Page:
Have any other parents out there suddenly woken up one day and realized you don’t have kids anymore, you have teenagers? Did anyone else at times feel overwhelmed or unprepared to have conversations with them, now that they’ve entered this time of such significant change and complex challenge? Because yes, that has definitely been me. Raising my three sons, two that are now young men, is the greatest responsibility of my life. And now more than ever, after a year of watching them tackle the – fine, I’ll say it – unprecedented task of high school and college during a pandemic, I see the heightened uncertainty, stress, and social pressure our teens are facing on a daily basis.
If you’re a parent like me, a mentor or friend, or a young adult yourself, I believe we all share a desire to educate ourselves on how to have important conversations around mental health. This year, my company and I have partnered with a recognized leader in the mental health space, The Jed Foundation (JED). JED is a nonprofit that protects the emotional health of teens and young adults by initiating conversations about mental health and suicide prevention, and mobilizing communities to take action. Partnering with JED has given me new tools to tackle mental health conversations in my life and in support of the ones I love. Thanks to the knowledge shared by JED’s Senior Advisor, Dr. Janis Whitlock, Ph.D., M.P.H., I’ve adopted these 4 habits that have helped me support my children’s, my friends’, and my own mental well-being.
Establish a strong support system
Of course my boys know I love them, but it’s important to me that not a day goes by when I don’t remind them of that. It’s the first conversation we have in the mornings – I love you, I’m here for you, and you’re never alone. Let your teens know that they have a safe space to turn to, no matter what is going on in their lives. And as Dr. Whitlock reminds us, when it comes to caring for family and friends, “It is also helpful to regularly engage with them whether that’s checking in on them, inviting them out, or asking them to volunteer with you.”
Encourage open and honest sharing
“As adults,” Dr Whitlock tells us, “social modeling is critical for sharing what it looks like, sounds like, and feels like to be a full-bodied human. Allowing teens and young adults to see how you respond vs. react to challenges and process your emotions helps to model healthy behaviors that you can then share.”
So what does that look like in practice? When everyone comes home from school and we talk about our day, I try to set an example by sharing when I had a hard moment, how it made me feel, and what I did to care for myself afterwards. “I took a yoga class, or I called my friend to talk about it, and after that I felt much better.” I want them to see my full range of emotions and my responses to challenge, and encourage them to feel comfortable sharing their own emotions with me the same way.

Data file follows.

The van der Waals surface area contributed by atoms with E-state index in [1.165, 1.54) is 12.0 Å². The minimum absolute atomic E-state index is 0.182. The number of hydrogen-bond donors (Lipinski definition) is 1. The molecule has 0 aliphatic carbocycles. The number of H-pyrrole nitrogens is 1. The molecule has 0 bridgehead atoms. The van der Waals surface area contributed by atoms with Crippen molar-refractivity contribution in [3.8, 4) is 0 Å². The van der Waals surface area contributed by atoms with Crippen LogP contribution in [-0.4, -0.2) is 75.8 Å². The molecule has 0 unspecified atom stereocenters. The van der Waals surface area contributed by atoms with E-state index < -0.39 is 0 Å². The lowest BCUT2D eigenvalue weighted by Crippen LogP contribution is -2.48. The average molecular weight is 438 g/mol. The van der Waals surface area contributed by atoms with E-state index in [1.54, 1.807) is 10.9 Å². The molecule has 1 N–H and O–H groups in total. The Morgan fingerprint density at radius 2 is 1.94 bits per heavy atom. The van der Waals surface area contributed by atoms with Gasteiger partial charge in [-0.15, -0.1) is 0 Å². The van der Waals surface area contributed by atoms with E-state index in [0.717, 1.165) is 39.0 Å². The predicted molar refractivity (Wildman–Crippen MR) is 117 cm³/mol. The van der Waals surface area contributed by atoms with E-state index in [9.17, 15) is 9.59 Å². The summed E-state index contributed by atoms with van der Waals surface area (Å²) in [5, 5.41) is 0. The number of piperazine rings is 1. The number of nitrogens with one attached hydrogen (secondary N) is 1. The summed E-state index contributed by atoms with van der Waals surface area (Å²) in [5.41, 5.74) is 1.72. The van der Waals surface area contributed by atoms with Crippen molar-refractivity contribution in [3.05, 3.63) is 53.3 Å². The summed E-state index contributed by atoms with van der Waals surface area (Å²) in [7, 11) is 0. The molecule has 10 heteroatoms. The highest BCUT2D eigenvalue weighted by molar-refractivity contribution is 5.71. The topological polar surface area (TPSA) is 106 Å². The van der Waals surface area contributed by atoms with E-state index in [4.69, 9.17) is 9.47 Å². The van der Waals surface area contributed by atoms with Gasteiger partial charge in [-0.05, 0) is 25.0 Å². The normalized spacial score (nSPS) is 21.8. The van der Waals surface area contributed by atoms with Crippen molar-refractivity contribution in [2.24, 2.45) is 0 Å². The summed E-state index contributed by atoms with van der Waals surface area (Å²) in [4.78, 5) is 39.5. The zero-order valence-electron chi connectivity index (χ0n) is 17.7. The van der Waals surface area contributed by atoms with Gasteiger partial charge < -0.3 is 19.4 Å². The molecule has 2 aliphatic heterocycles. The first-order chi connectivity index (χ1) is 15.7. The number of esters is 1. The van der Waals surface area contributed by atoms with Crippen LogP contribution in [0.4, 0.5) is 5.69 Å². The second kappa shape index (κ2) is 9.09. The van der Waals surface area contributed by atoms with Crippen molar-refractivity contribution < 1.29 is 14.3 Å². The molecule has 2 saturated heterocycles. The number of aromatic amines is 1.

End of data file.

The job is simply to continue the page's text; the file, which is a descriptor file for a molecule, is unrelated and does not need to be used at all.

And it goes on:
Go beyond the basics
There are plenty of resources out there that help teenagers and adults get the conversation around mental health started. (If you haven’t already, check out JED’s campaign Seize the Awkward.) But the challenge that comes next is how do we go a step further? How do we keep the progress going? When you’re working with a friend who is stonewalling you, don’t lose heart – continue to engage with them. Look for the balance and pull back when necessary. And once you start the conversation, stay connected, and put your focus on authentically and empathetically listening. I have learned so much from working alongside the experts at JED, and that is why I am passionate about the work we’re doing with them to bring more of these programs and curriculum to high schools across our country.
Remember to protect your own mental health.
Last tip, and often the most important one, is to remember to care for yourself. In order to fill others’ cups, you must fill your own cup first. As a mother that’s incredibly difficult to remember sometimes, but I realized when I make my own mental health a priority, I am able to give so much more back to my loved ones around me.
And one last expert tip from Dr. Whitlock if you find yourself overwhelmed trying to support someone else: “If it is an extremely high-stress situation, I recommend seeking therapeutic support. Especially if managing your emotions feels overwhelming or if you feel emotionally numb … And finally, the final solution, and probably the hardest, is detachment from the relationship that is detrimental to your own mental health. Often, supporting someone can feel like a rescue mission, but the truth is that you are likely warring with a reality that you are not in control of and which may be damaging you. Let your friend know you care but take care of yourself.”
The bottom line here is that we all struggle with our mental well-being in one way or another. The more open we are about sharing those struggles, and encourage others to feel comfortable sharing as well, the more power we take away from this threat to our lives, especially our teenagers. I hope you’ll join me in taking the extra step to starting this conversation with your loved ones – even a small step forward can make all the difference.